A Look at Diversification
Ancient Chinese merchants were said to have developed a unique way to manage their risk. They would divide their shipments among several different vessels. That way, if one ship were to sink or be attacked by pirates, the rest stood a good chance of getting through. Thus, the majority of the shipment could be saved.
Your investment portfolio can benefit from that same logic.
Diversification is an investment principle designed to manage risk. However, diversification does not guarantee against a loss. Let me repeat, diversification does not guarantee against a loss. The key to diversification is to identify investments that may perform differently under various market conditions.
On one level, a diversified portfolio should be diversified between asset classes, such as stocks, bonds, and cash. On another level, a diversified portfolio also should be diversified within asset classes, such as a diverse basket of stocks.
A Diversified Approach
For example, let’s say a stock portfolio included a computer company, a software developer, and an internet service provider. Although the portfolio has spread its risk among three companies, it may not be considered well diversified, as all the firms are connected to the technology industry. A portfolio that includes a computer company, a drug manufacturer, and an oil service firm, however, may be considered more diversified.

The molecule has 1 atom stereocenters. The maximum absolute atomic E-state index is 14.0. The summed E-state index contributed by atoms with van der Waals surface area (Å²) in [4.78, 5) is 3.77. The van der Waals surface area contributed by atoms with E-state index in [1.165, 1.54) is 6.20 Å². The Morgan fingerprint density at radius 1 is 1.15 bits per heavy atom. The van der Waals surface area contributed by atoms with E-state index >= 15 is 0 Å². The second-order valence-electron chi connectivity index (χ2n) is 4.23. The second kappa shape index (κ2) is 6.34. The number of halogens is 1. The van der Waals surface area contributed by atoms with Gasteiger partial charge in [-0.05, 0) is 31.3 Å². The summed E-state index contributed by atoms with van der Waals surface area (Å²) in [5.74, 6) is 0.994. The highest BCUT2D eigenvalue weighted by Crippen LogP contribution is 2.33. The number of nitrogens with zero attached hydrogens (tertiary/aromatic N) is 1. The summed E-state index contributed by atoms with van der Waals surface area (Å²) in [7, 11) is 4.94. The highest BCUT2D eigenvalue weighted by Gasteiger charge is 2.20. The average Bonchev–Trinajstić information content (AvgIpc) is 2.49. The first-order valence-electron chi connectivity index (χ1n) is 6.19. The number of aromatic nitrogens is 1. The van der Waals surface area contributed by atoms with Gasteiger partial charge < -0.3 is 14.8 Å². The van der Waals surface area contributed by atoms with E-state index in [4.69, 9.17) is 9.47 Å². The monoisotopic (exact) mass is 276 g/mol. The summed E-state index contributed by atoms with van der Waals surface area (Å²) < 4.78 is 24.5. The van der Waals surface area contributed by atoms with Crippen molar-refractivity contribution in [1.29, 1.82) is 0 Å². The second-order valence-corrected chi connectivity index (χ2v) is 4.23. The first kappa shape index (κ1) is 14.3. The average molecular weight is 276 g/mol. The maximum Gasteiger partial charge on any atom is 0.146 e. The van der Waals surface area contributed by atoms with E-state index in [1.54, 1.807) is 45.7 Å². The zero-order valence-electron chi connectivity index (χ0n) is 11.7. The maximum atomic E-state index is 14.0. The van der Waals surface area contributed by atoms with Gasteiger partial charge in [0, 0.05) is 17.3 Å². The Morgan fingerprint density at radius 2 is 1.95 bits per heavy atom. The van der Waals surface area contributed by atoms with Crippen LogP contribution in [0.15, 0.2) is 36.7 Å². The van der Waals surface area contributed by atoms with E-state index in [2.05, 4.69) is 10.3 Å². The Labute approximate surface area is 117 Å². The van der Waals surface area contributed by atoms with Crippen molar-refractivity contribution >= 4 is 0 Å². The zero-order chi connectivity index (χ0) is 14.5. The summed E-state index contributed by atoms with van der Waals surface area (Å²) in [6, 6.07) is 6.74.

Similarly, a bond portfolio that invests exclusively in long-term U.S. Treasuries may have limited diversification. A bond fund that invests in short-term and long-term U.S. Treasuries, plus a variety of corporate bonds, may offer more diversification and may actually enhance returns as well.
Mutual Funds and ETFs
The concept of diversification is one reason why mutual funds and Exchange Traded Funds (ETFs) are so popular among investors. Mutual funds accumulate a pool of money that is invested to pursue the stated investment objectives of the specific mutual fund. The fund may have a narrow objective, such as the auto sector, or it may have a broader objective, such as large-cap stocks. ETFs also can have a narrow or broader investment objective. Keep in mind, though, the narrower an investment objective, the more limited the diversification. Furthermore, a narrow investment objective may result in more volatility and additional risks associated with a particular industry or sector.
The concept of diversification is critical to understand when you are designing and evaluating a portfolio. If you want more information on diversification or have questions about how your money is invested, please call us to review your situation.
If you are curious as to the differences between Mutual Funds and ETF’s, stay tuned for our next blog post.